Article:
By Dennis Loo | November 27, 2014
If we take Officer Darren Wilson’s grand jury testimony and treat it as 100% true and that he really was so frightened and intimidated by unarmed 18 year-old Michael Brown that he just had to shoot him to death, then this must also mean:
you have an officer who, despite being specifically trained to handle difficult and at times violent incidents – precisely what a cop’s job is – is too afraid to do his job and is the last person who should be given a gun and a license to kill.
As a colleague of mine put it in making this point to me recently, this would be like her going into class and saying “I’m sorry, I just can’t give a lecture.” This is her job. Lecturing is one of the things we do as professors. Handling physical altercations and conflict is what cops are supposedly trained explicitly to do without always resorting to unnecessary or disproportionate, including lethal, force. If, as my colleague further went on to point out, Wilson was indeed being physically assaulted by Brown while in the driver's seat of his police car while the car was running, then all he had to do is step on the gas pedal.
This is, of course, a conclusion that you will hear from almost none of those who are commenting on this case in mainstream media. Instead, you will hear again and again that police officers are trained to use their guns to kill if they use them at all and that the presumption under the law in Missouri and in general is always if the police used deadly force that they must have felt threatened enough to kill.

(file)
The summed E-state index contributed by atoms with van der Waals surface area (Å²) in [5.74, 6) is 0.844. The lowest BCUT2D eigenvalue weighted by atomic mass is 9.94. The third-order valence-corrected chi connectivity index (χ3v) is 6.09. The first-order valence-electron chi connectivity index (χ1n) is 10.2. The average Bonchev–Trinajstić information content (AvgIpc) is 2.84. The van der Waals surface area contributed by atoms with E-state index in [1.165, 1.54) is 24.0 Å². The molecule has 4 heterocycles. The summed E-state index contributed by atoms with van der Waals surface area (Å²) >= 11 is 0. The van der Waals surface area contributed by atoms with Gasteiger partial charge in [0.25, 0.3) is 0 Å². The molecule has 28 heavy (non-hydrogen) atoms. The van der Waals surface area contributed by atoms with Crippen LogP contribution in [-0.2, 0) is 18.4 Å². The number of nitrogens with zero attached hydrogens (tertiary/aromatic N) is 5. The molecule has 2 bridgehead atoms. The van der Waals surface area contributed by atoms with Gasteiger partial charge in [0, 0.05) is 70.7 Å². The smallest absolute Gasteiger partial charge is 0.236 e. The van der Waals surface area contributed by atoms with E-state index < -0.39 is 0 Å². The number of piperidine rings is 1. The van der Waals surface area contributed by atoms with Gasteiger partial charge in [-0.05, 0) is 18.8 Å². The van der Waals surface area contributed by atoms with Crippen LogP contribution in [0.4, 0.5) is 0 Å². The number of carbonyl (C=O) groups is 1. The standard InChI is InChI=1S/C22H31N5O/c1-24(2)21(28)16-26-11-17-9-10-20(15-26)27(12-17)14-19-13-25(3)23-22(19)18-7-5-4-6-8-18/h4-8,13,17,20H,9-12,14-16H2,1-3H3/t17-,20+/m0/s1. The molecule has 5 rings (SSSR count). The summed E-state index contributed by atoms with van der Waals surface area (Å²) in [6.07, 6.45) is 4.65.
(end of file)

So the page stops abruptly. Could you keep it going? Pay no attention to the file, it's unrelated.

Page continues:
By Dennis Loo | November 26, 2014
Many years ago when a group of political activists (dubbed in the press the “Mao Zedong Defendants”) were arrested and put on trial for allegedly attacking a large group of police officers, I sat in the courtroom in Honolulu State Court on the defendants’ bench and listened with fascination at the parade of cops telling their version of the events of that day of our arrests.
I was fascinated by it because the cops’ accounts were a) all entirely consistent with each other, with not a single detail in any degree at variance or in contradiction to the others’ details (multiple eyewitness testimony is never entirely consistent when they're trying to tell the truth given the vagaries of individuals' observations and memories), and b) very vivid descriptions of how powerful my comrades were, two-thirds of them Asian females no taller than 5’ 1” tall and less than 100 pounds a piece, since according to these officers of the law, the officers had all been victims of a brutal assault by these Amazons.
To underscore how powerful and fierce my female activists must have been, the cops were to a man, at least 6' tall and weighed no less than 200 pounds a piece. It must be the intense study sessions of revolutionary science that my fellow activists spent so much time on because they had behemoth-like powers against these poor, defenseless officers of the law.
Tofu and veggies must beat coffee and donuts.
By Dennis Loo | November 25, 2014